If I taught a workshop/seminars at ANWG '19 would you be interested?

Sunday, December 20, 2009

The Efficient Weaver


next two tea towel warps for the Fanny loom

Efficient: Productive of effect; competent, capable
Efficiency: State of quality of being efficient; ratio of useful work done to total energy expended
The Concise Oxford Dictionary


My priorities in terms of weaving are to a) make functional fabrics that will fulfill their function with beauty and grace; b) to make these fabrics as efficiently as possible so that I can make more. Lots more. I have so many ideas that to linger over any one design - especially due to equipment difficulties - is frustrating. (We won't discuss operator error - those are inevitable and irritating in the extreme!)

Once I have decided on a design, I then think about how to bring that fabric into material form (pun most definitely intended!) as quickly as possible.

Let's face it - creating fabric from yarn is labour intensive. Unless you are weaving with pure gold or something like that, the biggest investment in the creation of cloth is the time required to make it.

Weaving is also repetitive by its very nature. Winding a warp, threading it, throwing the shuttle - all are motions that are repeated hundreds if not thousands of times.

That is why, when I have students who want to become more efficient, I tell them that it is a matter of shaving nano seconds off of the movements. Those nano seconds add up to seconds, which add up to minutes, which can literally add up to hours. (Follow Tien Chiu as she weaves her wedding dress http://tienchiu.com/ and how many thousands of repetitions she will make to create her dress and coat ensemble)

Of course any process must not decrease the quality of the cloth - that is, by definition, not efficient! OTOH, whilst one is learning a new process, there will be mistakes made until the new process is learned. One must balance the future benefits against the slippery slope of the learning curve and be willing to un-learn muscle memory and replace it with the new motions.

It is also a matter of choosing equipment and tools that are efficient. I have rejected looms and shuttles and other tools of the trade because they were simply not efficient. Yes, it only took a few seconds longer to thread the weft through the slot in that particular shuttle, but when I do that particular task dozens of times in a day, those seconds start to add up.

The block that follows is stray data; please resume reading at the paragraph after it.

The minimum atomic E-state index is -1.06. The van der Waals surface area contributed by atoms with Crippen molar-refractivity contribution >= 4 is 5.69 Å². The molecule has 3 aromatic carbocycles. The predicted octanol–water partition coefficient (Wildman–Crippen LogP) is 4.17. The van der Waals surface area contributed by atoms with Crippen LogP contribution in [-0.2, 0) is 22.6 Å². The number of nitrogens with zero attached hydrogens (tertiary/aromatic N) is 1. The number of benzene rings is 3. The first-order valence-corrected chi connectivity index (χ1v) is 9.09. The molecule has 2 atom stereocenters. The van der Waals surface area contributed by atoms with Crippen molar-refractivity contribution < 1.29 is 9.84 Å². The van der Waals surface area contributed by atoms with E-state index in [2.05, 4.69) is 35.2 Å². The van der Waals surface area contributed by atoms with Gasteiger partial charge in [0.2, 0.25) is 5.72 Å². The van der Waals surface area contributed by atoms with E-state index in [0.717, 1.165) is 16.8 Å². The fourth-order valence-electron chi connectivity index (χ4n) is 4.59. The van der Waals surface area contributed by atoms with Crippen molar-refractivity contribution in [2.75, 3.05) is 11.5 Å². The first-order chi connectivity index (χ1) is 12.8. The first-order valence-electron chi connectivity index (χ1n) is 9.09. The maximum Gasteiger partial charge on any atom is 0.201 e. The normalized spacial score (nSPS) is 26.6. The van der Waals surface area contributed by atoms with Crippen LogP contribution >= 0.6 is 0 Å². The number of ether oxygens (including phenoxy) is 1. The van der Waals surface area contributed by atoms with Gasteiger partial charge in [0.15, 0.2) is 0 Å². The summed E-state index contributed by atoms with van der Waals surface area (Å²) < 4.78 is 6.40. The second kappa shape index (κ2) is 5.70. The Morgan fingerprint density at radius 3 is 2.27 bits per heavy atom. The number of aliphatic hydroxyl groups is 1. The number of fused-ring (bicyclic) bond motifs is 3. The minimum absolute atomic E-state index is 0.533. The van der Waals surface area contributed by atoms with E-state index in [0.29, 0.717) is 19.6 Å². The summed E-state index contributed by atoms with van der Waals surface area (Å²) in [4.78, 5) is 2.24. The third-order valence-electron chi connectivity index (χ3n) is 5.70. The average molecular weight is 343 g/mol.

I have rejected shuttles because they did not fit into my hand so that I could hold and throw them efficiently. Shuttles were rejected because - although they were very pretty, made with amazing exotic woods, shaped and polished so that they glowed and felt like satin - their shape caused them to curve as they were thrown such that I could not catch it properly. Again - nano seconds, but when I throw the shuttle hundreds of times a day, I don't care how pretty it is. I do care that it works smoothly and efficiently.

Looms that would make amazingly beautiful furniture that would look 'nice' in a living room were rejected because they didn't work terribly well, meaning that each action of the loom was slower than I need in order to weave at my pace.

I do time studies for several reasons. One of which is to find out how long it takes to do a particular task. Having this information allows me to make the most of the time I have available. If I have 15 minutes, I know that I can't dress a loom in that time, but I do know that I can wind bobbins, or sley a scarf warp, or work on number crunching a stripe sequence for my next warp.

If I have a customer with a tight time frame for an order, I have a good idea if I can squeeze that warp into my schedule and deliver on time, all because I know how long it takes to wind a warp of about that particular size, dress the loom and weave the cloth.

So yes, issues of efficiency are pretty high on my list, but paramount is the goal of making a functional textile that will serve it's function with beauty and grace. Beauty being in the eye of the beholder, I can only hope that others will agree with my choices.

Currently reading The Three Sisters by James D. Doss

2 comments:

DebbieB said...

Laura, I glean so much good information from your posts. I'm grateful that you take the time to blog and share your insight and experience with the rest of us!

Sharon Schulze said...

One of the things that came through to me very clearly is that I had to make my motions more consistent before I could really start shaving off moments. That's the muscle memory part, I think. I had to learn to move the same way every time without being awkward. And THAT meant I had to move all the parts of my body. It moved from a single motion (throwing the shuttle with my hand/wrist/arm) to literally a full-body dance where my feet, legs, hips, waist, shoulders, arms, wrists, hands, and even my head moved in concert THE SAME WAY EVERY TIME. When I figured that part out I could practice and catch the low-hanging fruit to speed up.

They say practice makes perfect but really practice just makes permanent. It only gets closer to perfection if we practice the right kind of motion.

The current ramification of that is that I now have to decide if my equipment is helping me in that dance or making the dance more difficult. I'm still exultant at how much better I do the dance than I did six months ago but I'm starting to notice the little inefficiencies more and more and sadly (oh so sadly for my pocketbook!) I fear I will be longing for new equipment in the not-so-distant future.